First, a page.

Mount Zhongzheng Hiking Trail makes for a quiet and easy wander in the westernmost reaches of Yangmingshan National Park. Starting just a couple of blocks away from Xin Beitou Station, the trail leads you up through farms and bamboo to a peak with commands wide views over the city. There are even a couple of old buildings to explore on the return part of the loop.

Distance: About 6.5km – getting a bus to drop you part way along the trail, or bringing your own transport would shorten this.

Time: 3-4 hours depending on your pace and how much time you stop to enjoy the scenery.

Difficulty (regular Taiwan hiker): 2.5/10 – For steps and distance only. Bizarrely my legs ached the next day, and I can only imagine it’s because I didn’t provided my muscles with adequate fuel because generally speaking this type of walk is fine.

Difficulty (new Taiwan hiker): 3-4/10 – Lots of steps, they can be hard on your legs if you’re not used to them

Total ascent: Around 570m to a high point at 646m above sea level.

Water: I barely drank 0.5L, but I went on a cool and overcast day and because I was a little lazy to take my bottle out of the bag. I’d take a minimum of about 0.7L on a cool day, and 1L on a hot day. There is an old style grocery store near the Shibafen trail head, but that’s closer to the end of the walk. Similarly, it would be sensible to bring a little something to snack on.

Shade: If it is a sunny day, then there won’t be much shade.

Mobile network: A couple of weak spots on the climb up, but more or less ok on the way down.

Enjoyment: I can’t say that this is the most thrilling of trails, but if you time it right (cherry blossom season or on a clear day for example), then there will be plenty to enjoy. Even on an overcast day it makes for a good exercise trail in a new area (for me), and I liked finding the overgrown temple.

Permit: None needed.

Mount Zhongzheng Trail Map

GPX file available here on Outdoor Active. (Account needed, but the free one works just fine.)

On a very grey and overcast day I set off for Beitou thinking that I’d revisit a trail I’d last walked a year or so earlier, it seems that something was steering me elsewhere though and I ended up visiting this trail instead.

Starting from Yifang Elementary School bus stop walk east along Zhuhai Road to the next junction. There’s usually a hot spring footpath in the park on the right here, but signs indicated that it has been closed for a while because of the pandemic. Turn left onto Lane 157 following signs for Zhengzhong Trail and Jiutian Temple (九天宮).

Almost immediately you should spot a map which marks the start of the trail on your right.

Just before the final house there is a tiny corrugated metal shrine housing a fairly nondescript stone. I couldn’t find out anything about it, but it would appear that it’s still tended to by someone because there was a plate of those little plump lady finger bananas left out on the altar.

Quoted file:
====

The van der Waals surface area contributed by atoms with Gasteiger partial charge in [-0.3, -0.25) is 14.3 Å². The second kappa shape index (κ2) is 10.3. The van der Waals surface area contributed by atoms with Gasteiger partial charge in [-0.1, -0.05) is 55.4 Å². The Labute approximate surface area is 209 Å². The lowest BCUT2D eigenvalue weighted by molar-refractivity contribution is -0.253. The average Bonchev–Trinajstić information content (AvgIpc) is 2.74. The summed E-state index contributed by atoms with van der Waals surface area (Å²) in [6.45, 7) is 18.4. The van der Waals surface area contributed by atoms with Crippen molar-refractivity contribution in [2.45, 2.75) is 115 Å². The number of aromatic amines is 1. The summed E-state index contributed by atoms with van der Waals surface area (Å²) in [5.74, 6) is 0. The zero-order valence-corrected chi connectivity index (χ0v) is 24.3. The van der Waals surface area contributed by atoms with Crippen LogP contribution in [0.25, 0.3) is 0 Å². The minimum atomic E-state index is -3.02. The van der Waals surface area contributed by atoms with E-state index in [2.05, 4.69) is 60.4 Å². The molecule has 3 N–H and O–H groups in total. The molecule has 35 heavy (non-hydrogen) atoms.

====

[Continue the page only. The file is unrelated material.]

The trail proper starts by passing under the jerry-rigged awning of a boxy house. The house is guarded by a pair of dogs, a docile and elderly sandy coloured mutt and a more energetic black pup. The pup barked and jumped around, but he was chained up.

To the left of path there is a rather impressive looking monument commemorating the construction of a very underwhelming bridge.

The trail climbs gradually up through farmland where and I spotted a few older people out tending to their crops. It reminded me a little of walking down a row of allotments back home, only much more hilly.

The second temple of the walk was this strangely empty brick affair. There were offerings and incense laid out on the simple altar, but no sign of a resident deity. Perhaps the characters “有求必應” carved into the rock below the three cups indicate that this is possibly a shrine to some local spirit or other.

As the trail passes beyond the farmland there is a sheltered pavilion. I stopped here to sort out my layers.

There are a few little junctions around here to pay attention to, only some of which have signage. At this junction turn left onto the path next to a stone table and benches.

The trail passes over Dengshan Road (登山路 ) for the first time right at the point where the No.7 bus stops at Lingjiao (嶺腳).

Another brick shrine can be seen beside the bus stop, this one housing a Buddhist figure nestled on a bed of dried bamboo leaves.

The trail crosses Dengshan Road for a second time, here the path continues up from a little further along the road rather than going straight across.

The steps let out onto a village lane and I encountered my second guard dog of the day. Despite looking as if it was on high alert, this one simply wagged its tail sheepishly at me as I approached and then slunk around to the side so it didn’t need to get too close.

At the top of the lane you need to turn left and follow the road for a short distance – there are no signs here so it isn’t immediately clear where to go unless you’re using a map.